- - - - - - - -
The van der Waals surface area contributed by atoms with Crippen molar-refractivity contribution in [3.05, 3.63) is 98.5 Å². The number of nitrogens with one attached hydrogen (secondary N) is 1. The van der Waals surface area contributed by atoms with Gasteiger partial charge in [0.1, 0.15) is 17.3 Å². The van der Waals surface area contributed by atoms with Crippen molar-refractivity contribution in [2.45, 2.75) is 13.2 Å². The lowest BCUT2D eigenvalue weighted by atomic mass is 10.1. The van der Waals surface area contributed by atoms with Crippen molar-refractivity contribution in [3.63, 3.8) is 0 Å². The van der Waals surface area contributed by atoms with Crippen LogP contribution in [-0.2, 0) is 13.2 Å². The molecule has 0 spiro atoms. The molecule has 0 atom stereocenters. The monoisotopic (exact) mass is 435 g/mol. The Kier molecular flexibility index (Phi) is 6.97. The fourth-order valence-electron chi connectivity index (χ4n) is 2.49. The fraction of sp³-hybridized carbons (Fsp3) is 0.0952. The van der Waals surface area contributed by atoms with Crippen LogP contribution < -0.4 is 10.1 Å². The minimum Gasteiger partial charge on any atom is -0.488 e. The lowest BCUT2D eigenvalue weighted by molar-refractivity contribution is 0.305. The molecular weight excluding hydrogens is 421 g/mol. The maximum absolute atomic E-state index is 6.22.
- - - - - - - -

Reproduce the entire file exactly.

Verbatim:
The van der Waals surface area contributed by atoms with Crippen molar-refractivity contribution in [3.05, 3.63) is 98.5 Å². The number of nitrogens with one attached hydrogen (secondary N) is 1. The van der Waals surface area contributed by atoms with Gasteiger partial charge in [0.1, 0.15) is 17.3 Å². The van der Waals surface area contributed by atoms with Crippen molar-refractivity contribution in [2.45, 2.75) is 13.2 Å². The lowest BCUT2D eigenvalue weighted by atomic mass is 10.1. The van der Waals surface area contributed by atoms with Crippen molar-refractivity contribution in [3.63, 3.8) is 0 Å². The van der Waals surface area contributed by atoms with Crippen LogP contribution in [-0.2, 0) is 13.2 Å². The molecule has 0 spiro atoms. The molecule has 0 atom stereocenters. The monoisotopic (exact) mass is 435 g/mol. The Kier molecular flexibility index (Phi) is 6.97. The fourth-order valence-electron chi connectivity index (χ4n) is 2.49. The fraction of sp³-hybridized carbons (Fsp3) is 0.0952. The van der Waals surface area contributed by atoms with Crippen LogP contribution < -0.4 is 10.1 Å². The minimum Gasteiger partial charge on any atom is -0.488 e. The lowest BCUT2D eigenvalue weighted by molar-refractivity contribution is 0.305. The molecular weight excluding hydrogens is 421 g/mol. The maximum absolute atomic E-state index is 6.22.